In 1938, using the technology of the day, Orson Welles inadvertently set off mass panic when radio listeners mistook his dramatization of the science fiction thriller War of the Worlds for an actual news bulletin reporting that Martians had landed in New Jersey.
Last year, Pepsi turned a bus shelter in London into an amazing augmented reality (AR) showcase, complete with flying saucers, a tiger on the loose, a giant robot and a ginormous octopus tentacle capturing a pedestrian. Were the on-lookers terrified? Yes, after some initial surprise. But now, armed with technology of their own, on-lookers raised their camera phones and positioned themselves to be part of the scene.
AR, search in an annotated world, presents a unique challenge for the SEO practitioner. In its full implementation, search professionals are faced with the challenge of a search ecosystem that extends literally everywhere you look with the content being added by brand and consumer alike in real time. Organically, it becomes an exercise in correlating data to your search criteria as it pops up to be discovered and presented as a relevant search result in your wearable or mobile device. Looking for the best Chinese restaurant in town? What better recommendation than a four star rating by the customer that just left an AR marker relevant to your question?
Today any number of market research firms and serious business news organizations are reporting that enterprises which dismiss augmented reality do so at their own peril. Research and consulting firm Semico predicts that revenues related to augmented reality will approach $600bn by 2016. Semico notes that while AR technology is essentially in a nascent phase and some view it as a gimmick, in fact it is predicted to drive innovation “within the gaming, medical, mobile, automotive, and manufacturing markets.” According to the firm, 103m automobiles will contain AR technology by 2020.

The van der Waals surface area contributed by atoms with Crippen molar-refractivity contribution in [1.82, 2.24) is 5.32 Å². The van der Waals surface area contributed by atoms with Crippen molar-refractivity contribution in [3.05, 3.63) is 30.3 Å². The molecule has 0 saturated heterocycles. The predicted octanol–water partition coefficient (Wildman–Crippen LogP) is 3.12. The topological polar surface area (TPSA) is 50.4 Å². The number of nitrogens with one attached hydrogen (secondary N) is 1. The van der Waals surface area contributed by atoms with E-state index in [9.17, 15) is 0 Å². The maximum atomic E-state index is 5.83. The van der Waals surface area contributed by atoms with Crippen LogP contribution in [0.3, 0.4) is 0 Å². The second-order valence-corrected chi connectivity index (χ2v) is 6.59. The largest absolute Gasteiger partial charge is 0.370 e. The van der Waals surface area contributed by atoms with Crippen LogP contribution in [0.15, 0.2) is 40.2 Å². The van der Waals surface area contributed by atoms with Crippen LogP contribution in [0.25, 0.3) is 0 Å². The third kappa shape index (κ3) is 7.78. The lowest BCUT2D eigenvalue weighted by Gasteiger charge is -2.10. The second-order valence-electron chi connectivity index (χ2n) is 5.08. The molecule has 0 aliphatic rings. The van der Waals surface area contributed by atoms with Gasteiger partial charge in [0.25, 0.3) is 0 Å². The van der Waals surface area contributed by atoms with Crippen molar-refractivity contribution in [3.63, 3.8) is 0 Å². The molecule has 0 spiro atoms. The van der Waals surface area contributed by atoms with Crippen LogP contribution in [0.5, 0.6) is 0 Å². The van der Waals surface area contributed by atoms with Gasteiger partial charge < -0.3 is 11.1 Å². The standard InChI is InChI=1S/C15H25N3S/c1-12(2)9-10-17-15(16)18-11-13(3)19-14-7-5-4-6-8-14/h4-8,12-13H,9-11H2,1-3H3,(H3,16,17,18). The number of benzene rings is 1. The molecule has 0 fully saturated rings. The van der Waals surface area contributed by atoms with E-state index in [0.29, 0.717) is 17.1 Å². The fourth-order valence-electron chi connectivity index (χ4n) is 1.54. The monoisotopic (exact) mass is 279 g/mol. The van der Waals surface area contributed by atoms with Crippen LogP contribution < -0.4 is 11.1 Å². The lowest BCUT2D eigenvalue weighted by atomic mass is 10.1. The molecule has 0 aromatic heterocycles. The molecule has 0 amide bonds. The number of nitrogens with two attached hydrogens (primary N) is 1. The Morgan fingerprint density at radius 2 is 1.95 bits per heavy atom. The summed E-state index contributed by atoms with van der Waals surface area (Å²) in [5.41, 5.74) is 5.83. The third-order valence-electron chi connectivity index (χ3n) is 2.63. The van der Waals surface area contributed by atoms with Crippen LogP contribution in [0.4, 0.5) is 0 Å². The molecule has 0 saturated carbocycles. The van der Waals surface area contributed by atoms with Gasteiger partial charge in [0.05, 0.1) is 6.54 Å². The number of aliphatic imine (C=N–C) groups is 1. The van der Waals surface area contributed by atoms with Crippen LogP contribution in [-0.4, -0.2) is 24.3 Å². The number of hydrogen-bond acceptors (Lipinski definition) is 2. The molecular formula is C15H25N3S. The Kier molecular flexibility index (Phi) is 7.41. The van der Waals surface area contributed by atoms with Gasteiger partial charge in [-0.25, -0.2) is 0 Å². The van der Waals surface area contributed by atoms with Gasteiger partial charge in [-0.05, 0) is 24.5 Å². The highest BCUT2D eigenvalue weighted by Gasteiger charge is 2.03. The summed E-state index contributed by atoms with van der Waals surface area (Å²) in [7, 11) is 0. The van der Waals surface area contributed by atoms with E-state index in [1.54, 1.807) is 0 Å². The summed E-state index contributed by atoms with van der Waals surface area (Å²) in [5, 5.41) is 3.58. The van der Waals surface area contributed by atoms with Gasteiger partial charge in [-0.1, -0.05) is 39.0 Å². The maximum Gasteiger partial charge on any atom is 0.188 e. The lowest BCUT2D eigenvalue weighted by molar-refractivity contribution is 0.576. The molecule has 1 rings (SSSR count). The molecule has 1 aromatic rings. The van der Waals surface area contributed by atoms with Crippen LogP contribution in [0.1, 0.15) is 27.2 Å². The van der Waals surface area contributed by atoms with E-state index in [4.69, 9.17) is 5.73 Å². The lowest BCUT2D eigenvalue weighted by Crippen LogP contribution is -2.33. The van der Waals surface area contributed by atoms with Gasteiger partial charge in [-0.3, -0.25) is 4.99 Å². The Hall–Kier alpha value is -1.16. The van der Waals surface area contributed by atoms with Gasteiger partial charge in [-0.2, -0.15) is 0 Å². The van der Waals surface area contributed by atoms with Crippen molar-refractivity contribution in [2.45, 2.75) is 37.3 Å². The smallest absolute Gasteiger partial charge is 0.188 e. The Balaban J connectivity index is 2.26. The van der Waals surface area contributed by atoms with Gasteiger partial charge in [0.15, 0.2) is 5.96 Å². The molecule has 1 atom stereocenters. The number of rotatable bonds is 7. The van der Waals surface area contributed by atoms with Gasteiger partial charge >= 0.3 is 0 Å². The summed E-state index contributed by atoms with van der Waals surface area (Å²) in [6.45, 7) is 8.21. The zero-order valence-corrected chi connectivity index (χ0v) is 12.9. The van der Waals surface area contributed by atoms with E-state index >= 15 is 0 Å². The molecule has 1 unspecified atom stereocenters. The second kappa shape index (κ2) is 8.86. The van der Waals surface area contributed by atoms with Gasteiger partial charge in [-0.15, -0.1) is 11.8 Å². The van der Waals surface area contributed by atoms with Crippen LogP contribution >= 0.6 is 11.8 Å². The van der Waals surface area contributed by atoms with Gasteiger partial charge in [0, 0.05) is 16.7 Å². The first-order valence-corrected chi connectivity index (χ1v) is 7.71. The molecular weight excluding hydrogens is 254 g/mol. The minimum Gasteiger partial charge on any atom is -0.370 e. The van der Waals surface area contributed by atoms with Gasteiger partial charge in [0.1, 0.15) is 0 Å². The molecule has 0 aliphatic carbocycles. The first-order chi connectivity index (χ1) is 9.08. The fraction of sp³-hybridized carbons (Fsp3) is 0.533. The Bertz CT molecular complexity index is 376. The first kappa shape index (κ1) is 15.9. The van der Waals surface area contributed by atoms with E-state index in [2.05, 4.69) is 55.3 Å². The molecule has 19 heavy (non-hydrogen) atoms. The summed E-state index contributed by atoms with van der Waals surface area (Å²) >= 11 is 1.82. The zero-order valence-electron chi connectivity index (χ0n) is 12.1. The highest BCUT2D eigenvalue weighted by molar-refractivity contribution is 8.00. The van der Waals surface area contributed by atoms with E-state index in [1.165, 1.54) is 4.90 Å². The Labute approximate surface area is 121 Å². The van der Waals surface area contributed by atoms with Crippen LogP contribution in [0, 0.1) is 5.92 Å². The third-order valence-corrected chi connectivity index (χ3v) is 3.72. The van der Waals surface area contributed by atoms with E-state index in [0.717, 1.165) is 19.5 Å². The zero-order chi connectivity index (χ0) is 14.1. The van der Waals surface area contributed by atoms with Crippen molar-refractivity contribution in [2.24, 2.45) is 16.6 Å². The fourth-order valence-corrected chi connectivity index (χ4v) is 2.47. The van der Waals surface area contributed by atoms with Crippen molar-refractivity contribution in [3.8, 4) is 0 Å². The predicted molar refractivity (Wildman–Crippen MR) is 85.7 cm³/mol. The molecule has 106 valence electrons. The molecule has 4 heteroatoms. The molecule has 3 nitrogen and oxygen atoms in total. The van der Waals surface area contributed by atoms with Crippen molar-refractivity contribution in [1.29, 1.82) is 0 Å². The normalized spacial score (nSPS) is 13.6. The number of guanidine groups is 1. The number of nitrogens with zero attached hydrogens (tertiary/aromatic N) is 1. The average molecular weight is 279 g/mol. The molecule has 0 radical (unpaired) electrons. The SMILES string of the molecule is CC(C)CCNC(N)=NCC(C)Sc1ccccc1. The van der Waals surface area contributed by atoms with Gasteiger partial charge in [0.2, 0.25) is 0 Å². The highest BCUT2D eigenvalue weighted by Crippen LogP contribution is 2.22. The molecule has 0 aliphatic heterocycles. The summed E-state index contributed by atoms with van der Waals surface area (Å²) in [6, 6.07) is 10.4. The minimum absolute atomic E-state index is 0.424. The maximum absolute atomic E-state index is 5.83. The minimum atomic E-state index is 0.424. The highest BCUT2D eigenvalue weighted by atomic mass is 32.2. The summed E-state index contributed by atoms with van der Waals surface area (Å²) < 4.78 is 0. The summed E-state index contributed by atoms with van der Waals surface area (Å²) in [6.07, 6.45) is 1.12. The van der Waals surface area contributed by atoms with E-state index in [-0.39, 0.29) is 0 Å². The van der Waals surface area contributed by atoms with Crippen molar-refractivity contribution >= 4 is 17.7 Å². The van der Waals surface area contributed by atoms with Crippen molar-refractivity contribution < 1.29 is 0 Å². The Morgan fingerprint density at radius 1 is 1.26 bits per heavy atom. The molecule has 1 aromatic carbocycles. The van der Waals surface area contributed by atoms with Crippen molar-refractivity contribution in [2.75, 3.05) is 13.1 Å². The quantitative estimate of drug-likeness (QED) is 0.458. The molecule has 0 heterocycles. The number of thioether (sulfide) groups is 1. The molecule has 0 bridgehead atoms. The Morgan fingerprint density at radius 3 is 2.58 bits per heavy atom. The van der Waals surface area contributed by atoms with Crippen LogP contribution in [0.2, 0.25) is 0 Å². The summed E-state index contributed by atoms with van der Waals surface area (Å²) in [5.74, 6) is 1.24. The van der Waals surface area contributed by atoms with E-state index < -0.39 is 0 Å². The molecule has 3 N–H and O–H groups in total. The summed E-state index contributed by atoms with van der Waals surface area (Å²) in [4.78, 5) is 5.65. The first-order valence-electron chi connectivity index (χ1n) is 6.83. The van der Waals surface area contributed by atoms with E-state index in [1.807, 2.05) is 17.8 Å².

Clearly these numbers command attention. An article in The Journal of International Virtual Reality further explores AR technologies and applications, stating, “With such technology, mechanics could see instructions what to do next when repairing an unknown piece of equipment, surgeons could see ultrasound scans of organs while performing surgery on them, firefighters could see building layouts to avoid otherwise invisible hazards, soldiers could see positions of enemy snipers spotted by unmanned reconnaissance aircraft, and we could read reviews for each restaurant in the street we’re walking in…”
According to Adobe, the general public is already using AR apps. Additional Adobe research indicated that the percentage of North American consumers who allow apps to use their GPS to personalize their experience jumped from 49 percent in 2013 to 58 percent in 2014. With a majority responding that they are open to location-specific experiences, SEOs, marketing professionals and those in the C-suite must do more than take note; developing a serious AR strategy is imperative.
A Quick Review of AR
AR in SEO is already a reality in and of itself and has a major application in mobile search. The input data for AR can be text, visual imagery, video and/or audio, along with GPS information of the location of the mobile device. The location coordinates from GPS data help the application software to place the verbal and/or non-verbal input in context and thus draw from vast database information to project annotations onscreen or in wearables, such as Google Glass.
There are a few approaches to AR: marker-based, markerless-based, and consumer-based AR.
Marker-based uses a visual trigger to initiate the experience, which could be a print image or an actual physical object. Coupled with GPS coordinates, a visual image of a shopping mall will display annotations of various merchant locations superimposed on the image of the mall as viewed from the street. Or, if you are looking for a restaurant, a landmark building image coupled with GPS coordinates sensed by your mobile device will result in annotations of restaurants within line-of-sight of the mobile user.